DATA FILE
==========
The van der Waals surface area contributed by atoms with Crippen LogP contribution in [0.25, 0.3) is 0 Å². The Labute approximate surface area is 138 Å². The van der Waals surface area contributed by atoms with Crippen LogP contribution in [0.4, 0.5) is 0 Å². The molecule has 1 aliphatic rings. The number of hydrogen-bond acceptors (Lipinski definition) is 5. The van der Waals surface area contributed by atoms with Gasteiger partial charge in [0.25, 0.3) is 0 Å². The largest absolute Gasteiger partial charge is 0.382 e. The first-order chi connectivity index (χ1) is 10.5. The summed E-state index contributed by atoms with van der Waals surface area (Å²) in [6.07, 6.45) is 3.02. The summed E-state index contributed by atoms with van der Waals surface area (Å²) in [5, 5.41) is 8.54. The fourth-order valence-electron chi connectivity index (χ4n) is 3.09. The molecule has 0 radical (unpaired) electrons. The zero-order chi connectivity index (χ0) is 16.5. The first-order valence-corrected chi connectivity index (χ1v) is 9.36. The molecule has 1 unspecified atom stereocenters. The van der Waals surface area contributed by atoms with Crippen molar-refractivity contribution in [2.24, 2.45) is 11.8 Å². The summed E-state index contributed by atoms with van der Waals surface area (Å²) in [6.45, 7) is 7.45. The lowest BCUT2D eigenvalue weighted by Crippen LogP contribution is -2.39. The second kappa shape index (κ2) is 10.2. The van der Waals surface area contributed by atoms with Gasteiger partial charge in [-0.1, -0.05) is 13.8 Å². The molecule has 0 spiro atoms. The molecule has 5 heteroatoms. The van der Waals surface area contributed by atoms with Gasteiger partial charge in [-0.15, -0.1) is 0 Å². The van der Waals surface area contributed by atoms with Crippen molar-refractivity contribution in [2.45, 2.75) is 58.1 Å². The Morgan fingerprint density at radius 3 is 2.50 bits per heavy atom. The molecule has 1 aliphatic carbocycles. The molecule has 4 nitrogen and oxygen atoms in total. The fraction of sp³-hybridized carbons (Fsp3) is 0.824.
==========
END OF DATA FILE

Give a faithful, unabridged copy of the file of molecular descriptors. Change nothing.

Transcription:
The van der Waals surface area contributed by atoms with Crippen LogP contribution in [0.25, 0.3) is 0 Å². The Labute approximate surface area is 138 Å². The van der Waals surface area contributed by atoms with Crippen LogP contribution in [0.4, 0.5) is 0 Å². The molecule has 1 aliphatic rings. The number of hydrogen-bond acceptors (Lipinski definition) is 5. The van der Waals surface area contributed by atoms with Gasteiger partial charge in [0.25, 0.3) is 0 Å². The largest absolute Gasteiger partial charge is 0.382 e. The first-order chi connectivity index (χ1) is 10.5. The summed E-state index contributed by atoms with van der Waals surface area (Å²) in [6.07, 6.45) is 3.02. The summed E-state index contributed by atoms with van der Waals surface area (Å²) in [5, 5.41) is 8.54. The fourth-order valence-electron chi connectivity index (χ4n) is 3.09. The molecule has 0 radical (unpaired) electrons. The zero-order chi connectivity index (χ0) is 16.5. The first-order valence-corrected chi connectivity index (χ1v) is 9.36. The molecule has 1 unspecified atom stereocenters. The van der Waals surface area contributed by atoms with Crippen molar-refractivity contribution in [2.24, 2.45) is 11.8 Å². The summed E-state index contributed by atoms with van der Waals surface area (Å²) in [6.45, 7) is 7.45. The lowest BCUT2D eigenvalue weighted by Crippen LogP contribution is -2.39. The second kappa shape index (κ2) is 10.2. The van der Waals surface area contributed by atoms with Gasteiger partial charge in [-0.1, -0.05) is 13.8 Å². The molecule has 0 spiro atoms. The molecule has 5 heteroatoms. The van der Waals surface area contributed by atoms with Gasteiger partial charge in [-0.15, -0.1) is 0 Å². The van der Waals surface area contributed by atoms with Crippen molar-refractivity contribution in [2.45, 2.75) is 58.1 Å². The Morgan fingerprint density at radius 3 is 2.50 bits per heavy atom. The molecule has 1 aliphatic carbocycles. The molecule has 4 nitrogen and oxygen atoms in total. The fraction of sp³-hybridized carbons (Fsp3) is 0.824.